The time for that fight has come.
The Asti area is four miles from the existing city boundary. At risk is the hillside and vineyard land in between. Recently, the City of Cloverdale applied for an updated Sphere of Influence (SOI) at the Sonoma County Local Agency Formation Commission (LAFCO). From the LAFCO website, “A Sphere of Influence is defined as the probable physical boundary and service area of a local agency. Territory must be within a city or district’s sphere of influence to be considered for annexation to that city or district.” LAFCO goes on to say that SOI’s, “Are intended to discourage urban sprawl and the premature conversion of agricultural and open space lands.” This stated philosophy clearly goes against the proposal to add land islands far removed from the existing boundary to the City SOI.
The problems with the proposed Cloverdale Sphere of Influence are many. First, the land between the islands could be developed at the expiration of the UGB in 2030, or sooner if the city or a developer were able to convince voters to amend the UGB. This would be a massive sprawl South of the existing town. Second, allowing islands of the city in the county area takes away the local county residents ability to have equal influence in local government. County residents living in the Asti area/Alexander Valley are unable to vote for the Cloverdale City Council, thus removing their power of democratic choice.
Read more via Urban Growth Boundaries create Battles in Cloverdale.
Clark Mason, THE PRESS DEMOCRAT
Cloverdale’s plans for future growth continue to be a topic of debate and somewhat of a puzzle to the government officials who are responsible for setting the city’s ultimate boundaries.
The city’s plan to stretch south to the historic community of Asti, while leaving some unincorporated county “islands” in between, continues to provoke strong, differing opinions.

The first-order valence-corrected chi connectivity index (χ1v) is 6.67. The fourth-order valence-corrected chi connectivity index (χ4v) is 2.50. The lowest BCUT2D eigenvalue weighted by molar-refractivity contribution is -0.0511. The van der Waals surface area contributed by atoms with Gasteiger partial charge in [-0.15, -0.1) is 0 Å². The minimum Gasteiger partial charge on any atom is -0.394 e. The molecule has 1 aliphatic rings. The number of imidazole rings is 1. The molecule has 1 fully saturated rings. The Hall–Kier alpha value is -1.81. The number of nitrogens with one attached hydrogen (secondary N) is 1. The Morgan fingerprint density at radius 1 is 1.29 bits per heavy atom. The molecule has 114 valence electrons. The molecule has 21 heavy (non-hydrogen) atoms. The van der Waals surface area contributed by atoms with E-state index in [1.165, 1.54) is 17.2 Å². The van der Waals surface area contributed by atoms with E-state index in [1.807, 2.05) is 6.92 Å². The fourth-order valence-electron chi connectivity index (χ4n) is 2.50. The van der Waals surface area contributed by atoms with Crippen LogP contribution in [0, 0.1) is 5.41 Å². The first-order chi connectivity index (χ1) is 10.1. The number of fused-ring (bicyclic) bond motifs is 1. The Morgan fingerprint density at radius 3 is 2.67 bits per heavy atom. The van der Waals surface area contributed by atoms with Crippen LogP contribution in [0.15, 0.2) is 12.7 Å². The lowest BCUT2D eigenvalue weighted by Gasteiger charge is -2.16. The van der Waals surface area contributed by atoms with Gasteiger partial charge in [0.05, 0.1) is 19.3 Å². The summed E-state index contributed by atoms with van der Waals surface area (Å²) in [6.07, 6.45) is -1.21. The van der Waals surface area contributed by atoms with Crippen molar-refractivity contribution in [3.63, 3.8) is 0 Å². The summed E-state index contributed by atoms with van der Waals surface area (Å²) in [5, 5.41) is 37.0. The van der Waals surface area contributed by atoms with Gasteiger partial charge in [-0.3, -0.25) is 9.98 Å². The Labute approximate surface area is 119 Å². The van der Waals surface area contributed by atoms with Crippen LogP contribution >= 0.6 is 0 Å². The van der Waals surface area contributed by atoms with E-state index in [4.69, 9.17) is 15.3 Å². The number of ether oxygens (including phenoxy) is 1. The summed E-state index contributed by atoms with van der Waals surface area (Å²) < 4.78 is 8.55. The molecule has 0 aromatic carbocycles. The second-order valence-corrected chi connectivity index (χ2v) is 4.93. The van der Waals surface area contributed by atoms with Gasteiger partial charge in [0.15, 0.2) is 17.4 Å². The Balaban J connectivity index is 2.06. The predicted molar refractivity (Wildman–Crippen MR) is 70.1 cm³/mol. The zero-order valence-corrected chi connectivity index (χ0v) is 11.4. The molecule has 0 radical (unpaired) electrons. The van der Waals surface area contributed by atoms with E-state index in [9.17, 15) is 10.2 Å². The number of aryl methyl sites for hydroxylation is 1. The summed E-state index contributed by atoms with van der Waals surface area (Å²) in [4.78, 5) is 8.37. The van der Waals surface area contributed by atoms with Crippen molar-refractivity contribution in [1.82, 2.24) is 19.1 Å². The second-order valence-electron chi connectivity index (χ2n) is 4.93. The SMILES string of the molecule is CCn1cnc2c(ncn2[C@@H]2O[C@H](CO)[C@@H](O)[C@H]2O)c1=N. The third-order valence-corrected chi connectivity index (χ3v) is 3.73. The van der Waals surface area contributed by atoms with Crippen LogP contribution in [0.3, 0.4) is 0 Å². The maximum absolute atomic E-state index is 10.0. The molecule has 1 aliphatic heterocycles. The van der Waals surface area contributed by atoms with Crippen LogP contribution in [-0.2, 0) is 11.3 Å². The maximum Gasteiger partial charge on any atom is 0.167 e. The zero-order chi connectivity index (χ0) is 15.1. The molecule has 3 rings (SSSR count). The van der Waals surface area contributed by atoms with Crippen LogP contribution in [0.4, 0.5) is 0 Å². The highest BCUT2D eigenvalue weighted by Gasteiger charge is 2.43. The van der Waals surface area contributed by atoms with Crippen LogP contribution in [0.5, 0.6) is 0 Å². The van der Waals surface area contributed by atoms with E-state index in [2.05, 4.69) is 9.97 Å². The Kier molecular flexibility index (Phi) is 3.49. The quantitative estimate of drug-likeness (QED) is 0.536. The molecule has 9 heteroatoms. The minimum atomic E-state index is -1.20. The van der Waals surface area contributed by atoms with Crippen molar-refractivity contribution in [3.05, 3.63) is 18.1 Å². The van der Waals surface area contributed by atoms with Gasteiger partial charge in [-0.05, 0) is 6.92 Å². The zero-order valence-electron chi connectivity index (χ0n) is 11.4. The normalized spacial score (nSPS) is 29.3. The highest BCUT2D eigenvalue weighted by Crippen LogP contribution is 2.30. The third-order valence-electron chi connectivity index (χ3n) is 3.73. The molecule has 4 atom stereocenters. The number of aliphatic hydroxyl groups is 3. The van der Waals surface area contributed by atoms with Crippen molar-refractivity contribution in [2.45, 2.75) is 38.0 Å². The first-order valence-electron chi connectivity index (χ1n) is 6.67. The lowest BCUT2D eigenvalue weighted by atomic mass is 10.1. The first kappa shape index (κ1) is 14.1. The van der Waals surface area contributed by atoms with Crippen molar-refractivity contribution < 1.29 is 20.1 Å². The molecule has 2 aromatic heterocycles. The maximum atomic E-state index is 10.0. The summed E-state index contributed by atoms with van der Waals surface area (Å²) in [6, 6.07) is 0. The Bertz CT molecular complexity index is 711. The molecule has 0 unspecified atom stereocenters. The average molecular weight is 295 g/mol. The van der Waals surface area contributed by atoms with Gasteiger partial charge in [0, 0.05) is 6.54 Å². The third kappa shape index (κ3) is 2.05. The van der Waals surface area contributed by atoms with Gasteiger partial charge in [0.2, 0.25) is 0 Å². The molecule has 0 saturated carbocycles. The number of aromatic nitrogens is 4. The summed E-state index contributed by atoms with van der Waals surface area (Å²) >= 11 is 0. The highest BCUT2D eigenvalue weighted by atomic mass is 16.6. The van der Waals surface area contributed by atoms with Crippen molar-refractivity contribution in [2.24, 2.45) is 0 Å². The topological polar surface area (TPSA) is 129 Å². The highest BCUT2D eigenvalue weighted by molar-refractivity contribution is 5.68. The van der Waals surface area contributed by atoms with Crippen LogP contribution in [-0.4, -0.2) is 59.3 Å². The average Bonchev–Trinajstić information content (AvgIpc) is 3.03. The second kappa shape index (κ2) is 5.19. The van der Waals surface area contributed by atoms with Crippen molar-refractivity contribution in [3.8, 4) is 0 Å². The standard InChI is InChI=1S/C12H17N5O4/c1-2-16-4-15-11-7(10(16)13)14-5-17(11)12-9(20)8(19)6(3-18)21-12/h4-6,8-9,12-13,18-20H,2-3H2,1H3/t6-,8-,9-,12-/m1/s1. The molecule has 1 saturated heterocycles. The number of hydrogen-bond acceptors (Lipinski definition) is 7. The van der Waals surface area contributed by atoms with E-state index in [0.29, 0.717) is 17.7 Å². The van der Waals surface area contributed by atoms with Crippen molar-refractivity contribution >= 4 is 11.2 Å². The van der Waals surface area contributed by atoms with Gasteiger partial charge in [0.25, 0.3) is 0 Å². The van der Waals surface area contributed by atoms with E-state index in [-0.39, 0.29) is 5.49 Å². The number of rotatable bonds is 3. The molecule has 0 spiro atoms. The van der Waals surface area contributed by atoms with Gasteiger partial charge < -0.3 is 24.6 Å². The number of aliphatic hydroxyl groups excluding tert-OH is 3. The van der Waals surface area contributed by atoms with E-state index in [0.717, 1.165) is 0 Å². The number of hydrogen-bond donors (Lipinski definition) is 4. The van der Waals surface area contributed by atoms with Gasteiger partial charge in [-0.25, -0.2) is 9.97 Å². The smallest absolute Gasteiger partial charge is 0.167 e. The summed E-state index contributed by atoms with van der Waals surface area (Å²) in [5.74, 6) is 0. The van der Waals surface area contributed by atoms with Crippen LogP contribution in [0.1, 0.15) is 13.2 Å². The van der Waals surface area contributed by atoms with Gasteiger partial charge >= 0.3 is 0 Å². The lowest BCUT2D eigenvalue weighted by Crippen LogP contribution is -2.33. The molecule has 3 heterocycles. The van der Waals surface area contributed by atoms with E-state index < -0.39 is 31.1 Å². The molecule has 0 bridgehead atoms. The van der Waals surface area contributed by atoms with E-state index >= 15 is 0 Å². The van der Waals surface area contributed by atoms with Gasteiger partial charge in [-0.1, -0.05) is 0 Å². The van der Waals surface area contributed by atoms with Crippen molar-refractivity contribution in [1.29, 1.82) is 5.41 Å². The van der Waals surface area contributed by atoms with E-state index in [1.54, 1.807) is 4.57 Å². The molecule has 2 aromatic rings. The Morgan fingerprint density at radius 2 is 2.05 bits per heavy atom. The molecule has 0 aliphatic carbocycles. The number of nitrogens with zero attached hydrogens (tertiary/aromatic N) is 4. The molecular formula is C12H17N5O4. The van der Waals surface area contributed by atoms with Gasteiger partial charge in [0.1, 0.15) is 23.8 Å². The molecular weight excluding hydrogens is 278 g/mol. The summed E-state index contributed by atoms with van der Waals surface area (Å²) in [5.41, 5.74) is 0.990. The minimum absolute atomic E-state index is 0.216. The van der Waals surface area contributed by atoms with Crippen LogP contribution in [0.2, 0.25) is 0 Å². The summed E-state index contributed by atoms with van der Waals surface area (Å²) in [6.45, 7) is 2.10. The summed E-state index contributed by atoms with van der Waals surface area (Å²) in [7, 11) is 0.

It gave pause Wednesday to the county’s Local Agency Formation Commission, which is charged with approving the city’s “sphere of influence,” defined as its probable physical boundary and service area.
“I think all of the problems we’re seeing here are the result of the urban growth boundary,” said commissioner Teresa Barrett, referring to the measure approved by Cloverdale voters in 2010.
via Cloverdale growth boundaries in limbo | The Press Democrat.
Clark Mason, THE PRESS DEMOCRAT
Four years after Cloverdale voters approved the eventual extension of city limits southward to Asti, the debate continues as to whether the city overreached.
The Urban Growth Boundary approved by voters in 2010 — the last for all cities in Sonoma — extends to the small community of Asti, about two miles south of Cloverdale, taking in the site of the historic Italian Swiss Colony winery.
The new growth boundary was supported by 57 percent of the voters, who put aside fear of sprawl and loss of agricultural lands if the city spread that far south.
via Cloverdale, Urban Growth Boundary, Asti, Sphere of Influence | PressDemocrat.com.